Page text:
I may have a leading lady. She's the wife of a friend of a local DV feature producer. Se's worked on his productions before. So, she understands about the glamorlessness and hard work of production. She darn cute and clear spoken. She's the right age and look. I'll pass the script on to her tomorrow. Maybe, she won't balk at it. Wish me luck.
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#11 James Steven Beverly

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Posted 24 October 2009 - 11:29 PM

Well good luck. :D Post her head shot. Has she ever acted before?
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#12 Paul Bruening

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Posted 25 October 2009 - 02:14 AM

Well good luck. :D Post her head shot. Has she ever acted before?


Bit parts in DV shorts and some high school theater. Fortunately, there's not just a whole heck of a lot of acting required for this thing. I could probably get away with a Bowfinger style shoot if it came down to it.
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#13 James Steven Beverly

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Posted 25 October 2009 - 09:41 PM

Bit parts in DV shorts and some high school theater. Fortunately, there's not just a whole heck of a lot of acting required for this thing. I could probably get away with a Bowfinger style shoot if it came down to it.


That'll work! Find out where Tom Cruise is having lunch and follow him around with the Franken-Mitchell, 'coirse it'll be hard to camouflage it cause you need a magliner to haul it around. Just kidding Ol' buddy:D
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#14 Paul Bruening

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Posted 27 October 2009 - 03:41 PM

Welp, she's reading it. I told her to think of Pi, Primer and My Dinner with Andre. She hasn't seen any of them.
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#15 Paul Bruening

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Posted 31 October 2009 - 02:34 PM

I've added GBM to Indie Mississippi.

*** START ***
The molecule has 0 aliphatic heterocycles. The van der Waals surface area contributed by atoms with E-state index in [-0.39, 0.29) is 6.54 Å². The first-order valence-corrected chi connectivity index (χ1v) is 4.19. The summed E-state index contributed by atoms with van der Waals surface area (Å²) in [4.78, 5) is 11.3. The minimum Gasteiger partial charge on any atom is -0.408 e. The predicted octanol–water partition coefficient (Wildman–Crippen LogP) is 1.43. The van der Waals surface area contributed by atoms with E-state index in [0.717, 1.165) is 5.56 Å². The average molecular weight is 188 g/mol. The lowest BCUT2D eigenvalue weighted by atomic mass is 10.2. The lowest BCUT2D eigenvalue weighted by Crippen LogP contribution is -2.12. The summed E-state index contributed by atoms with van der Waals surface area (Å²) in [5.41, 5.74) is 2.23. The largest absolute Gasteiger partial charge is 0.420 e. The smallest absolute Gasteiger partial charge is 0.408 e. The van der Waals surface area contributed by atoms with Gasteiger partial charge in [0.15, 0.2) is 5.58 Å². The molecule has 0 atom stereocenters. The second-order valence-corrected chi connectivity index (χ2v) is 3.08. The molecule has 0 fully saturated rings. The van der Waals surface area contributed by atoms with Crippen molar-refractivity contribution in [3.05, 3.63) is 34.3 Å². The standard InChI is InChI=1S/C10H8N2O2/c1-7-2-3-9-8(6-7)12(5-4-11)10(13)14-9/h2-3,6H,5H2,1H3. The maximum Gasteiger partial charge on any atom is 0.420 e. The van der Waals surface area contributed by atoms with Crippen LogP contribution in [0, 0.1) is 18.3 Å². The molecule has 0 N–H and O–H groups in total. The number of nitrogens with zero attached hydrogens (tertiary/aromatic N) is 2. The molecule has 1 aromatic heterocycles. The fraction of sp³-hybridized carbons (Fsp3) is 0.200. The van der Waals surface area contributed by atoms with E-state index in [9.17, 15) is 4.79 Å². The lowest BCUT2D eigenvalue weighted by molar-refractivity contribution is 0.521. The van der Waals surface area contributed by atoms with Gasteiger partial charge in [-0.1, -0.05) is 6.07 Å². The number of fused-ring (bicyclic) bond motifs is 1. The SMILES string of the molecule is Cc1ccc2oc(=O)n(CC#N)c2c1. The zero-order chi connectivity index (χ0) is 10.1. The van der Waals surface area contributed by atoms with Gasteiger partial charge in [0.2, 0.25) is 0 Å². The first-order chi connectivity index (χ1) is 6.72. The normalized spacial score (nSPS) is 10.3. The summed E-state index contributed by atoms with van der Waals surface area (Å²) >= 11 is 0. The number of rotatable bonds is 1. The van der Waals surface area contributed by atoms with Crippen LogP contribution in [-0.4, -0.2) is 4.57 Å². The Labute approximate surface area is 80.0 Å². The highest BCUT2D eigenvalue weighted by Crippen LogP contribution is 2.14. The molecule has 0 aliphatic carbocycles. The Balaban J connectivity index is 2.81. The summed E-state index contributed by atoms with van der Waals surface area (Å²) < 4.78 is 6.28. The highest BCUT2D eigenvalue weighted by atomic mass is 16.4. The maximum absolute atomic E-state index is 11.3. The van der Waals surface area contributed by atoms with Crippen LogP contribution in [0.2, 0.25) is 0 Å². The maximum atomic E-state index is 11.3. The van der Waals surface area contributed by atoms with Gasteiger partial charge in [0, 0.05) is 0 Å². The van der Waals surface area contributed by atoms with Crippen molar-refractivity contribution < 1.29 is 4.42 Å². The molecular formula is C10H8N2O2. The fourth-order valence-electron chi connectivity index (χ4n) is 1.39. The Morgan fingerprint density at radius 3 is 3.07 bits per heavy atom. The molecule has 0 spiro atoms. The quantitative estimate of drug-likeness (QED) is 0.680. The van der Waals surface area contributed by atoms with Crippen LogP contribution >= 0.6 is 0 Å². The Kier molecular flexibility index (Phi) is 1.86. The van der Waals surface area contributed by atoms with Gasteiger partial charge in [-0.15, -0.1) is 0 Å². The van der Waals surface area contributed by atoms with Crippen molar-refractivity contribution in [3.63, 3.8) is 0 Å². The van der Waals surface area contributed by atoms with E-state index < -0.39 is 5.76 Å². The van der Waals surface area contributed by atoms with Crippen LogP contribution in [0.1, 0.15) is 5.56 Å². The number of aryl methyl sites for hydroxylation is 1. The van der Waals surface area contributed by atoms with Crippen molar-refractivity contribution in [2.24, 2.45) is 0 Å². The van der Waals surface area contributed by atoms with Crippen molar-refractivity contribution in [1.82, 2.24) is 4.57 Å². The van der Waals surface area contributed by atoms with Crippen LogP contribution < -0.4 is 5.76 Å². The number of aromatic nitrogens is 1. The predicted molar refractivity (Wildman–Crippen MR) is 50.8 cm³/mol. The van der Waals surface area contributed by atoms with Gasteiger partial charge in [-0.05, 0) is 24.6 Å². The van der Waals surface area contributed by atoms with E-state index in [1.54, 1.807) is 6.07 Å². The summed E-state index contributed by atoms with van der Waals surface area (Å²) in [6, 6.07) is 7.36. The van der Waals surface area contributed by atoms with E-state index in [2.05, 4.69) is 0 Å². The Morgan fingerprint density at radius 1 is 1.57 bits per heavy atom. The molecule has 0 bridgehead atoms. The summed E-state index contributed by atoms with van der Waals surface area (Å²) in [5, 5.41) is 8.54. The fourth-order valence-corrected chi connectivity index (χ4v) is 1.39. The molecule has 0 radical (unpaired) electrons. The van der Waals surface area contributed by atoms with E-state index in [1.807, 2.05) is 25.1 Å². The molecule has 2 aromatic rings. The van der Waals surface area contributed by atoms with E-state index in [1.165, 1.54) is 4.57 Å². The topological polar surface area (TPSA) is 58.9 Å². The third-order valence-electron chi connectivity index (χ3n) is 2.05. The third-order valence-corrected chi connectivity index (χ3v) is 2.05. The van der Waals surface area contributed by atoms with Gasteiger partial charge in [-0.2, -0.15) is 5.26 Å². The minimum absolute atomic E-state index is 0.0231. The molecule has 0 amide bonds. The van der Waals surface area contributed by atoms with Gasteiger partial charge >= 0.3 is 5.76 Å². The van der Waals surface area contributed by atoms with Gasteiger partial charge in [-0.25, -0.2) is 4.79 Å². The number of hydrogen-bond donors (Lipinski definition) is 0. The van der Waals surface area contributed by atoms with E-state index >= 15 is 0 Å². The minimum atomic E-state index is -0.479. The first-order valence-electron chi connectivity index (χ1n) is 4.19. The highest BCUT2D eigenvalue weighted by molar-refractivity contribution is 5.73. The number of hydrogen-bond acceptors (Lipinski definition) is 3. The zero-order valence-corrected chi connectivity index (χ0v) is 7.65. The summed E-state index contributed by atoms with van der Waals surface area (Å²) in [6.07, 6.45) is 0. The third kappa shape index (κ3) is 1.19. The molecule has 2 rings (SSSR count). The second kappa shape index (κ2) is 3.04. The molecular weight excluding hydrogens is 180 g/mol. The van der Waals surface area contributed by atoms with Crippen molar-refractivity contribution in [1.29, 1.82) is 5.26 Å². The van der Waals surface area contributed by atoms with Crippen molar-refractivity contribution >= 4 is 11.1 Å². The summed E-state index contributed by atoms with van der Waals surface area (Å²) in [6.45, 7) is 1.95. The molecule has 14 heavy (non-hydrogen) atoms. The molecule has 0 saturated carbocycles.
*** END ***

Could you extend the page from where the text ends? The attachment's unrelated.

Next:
http://indiefilmms.n...itesmanthemovie
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#16 Paul Bruening

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Posted 01 November 2009 - 09:09 AM

She turned me down. More correctly, her husband said no. It was the shower scene ala American Beauty that did it. I might have to cut that scene out. I've got another gal reading it and a couple more that have gotten in line to read it. It's just a matter of going through them until I hit. I could do a cattle call if it came down to it.
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#17 James Steven Beverly

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Posted 01 November 2009 - 08:45 PM

Hey. could work out better for you, who knows. I find it hilarious that she hadn't seen any of those films. If your are thinking of cutting the scene, offer to cut it or shoot it with her in a bathing suit or something so nothing shows but she appears to be nude from the back. See iif her husband will agree to that?
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#18 Paul Bruening

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Posted 03 November 2009 - 12:25 AM

Oh, well. Casting in the bible belt means the American Beauty scene had to go. Nobody cared whether God sees all or not. They weren't going to act in anything involving that. It does make me laugh.

The scene wasn't that important, anyway.
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#19 Paul Bruening

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Posted 05 November 2009 - 01:13 PM

I've chopped out the romantic sub-plot and the childhood flashback scenes. I was talking with a local theater organizer about casting a female lead. He reported that there just weren't any sane acting females around at the moment that met my casting category. They were all college age, early-retired or retired aged. 30-40ish was a rare item. I can't afford to import. It's cheaper and easier to simply rewrite.
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#20 Paul Bruening

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Posted 10 November 2009 - 04:31 PM

Audio sessions are going great. The Behringer MDX1600 is keeping all the sound in a perfect groove with expansion, compression, gating and de-essing. The only hazard I'm running into is with the Audio Technica AT4073A mic. It picks up all my gastric noises. I know it's juvenile, but they really crack me up. I'm contemplating making an out take file of just my gurgles. You don't think about how much of that happens with your bod until you've got a big pile of blown takes every day. I should fire my digestive tract.
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Visual Products

The Slider

Broadcast Solutions Inc

FJS International, LLC

Metropolis Post

Opal

Paralinx LLC

Gamma Ray Digital Inc

Abel Cine

Wooden Camera

Willys Widgets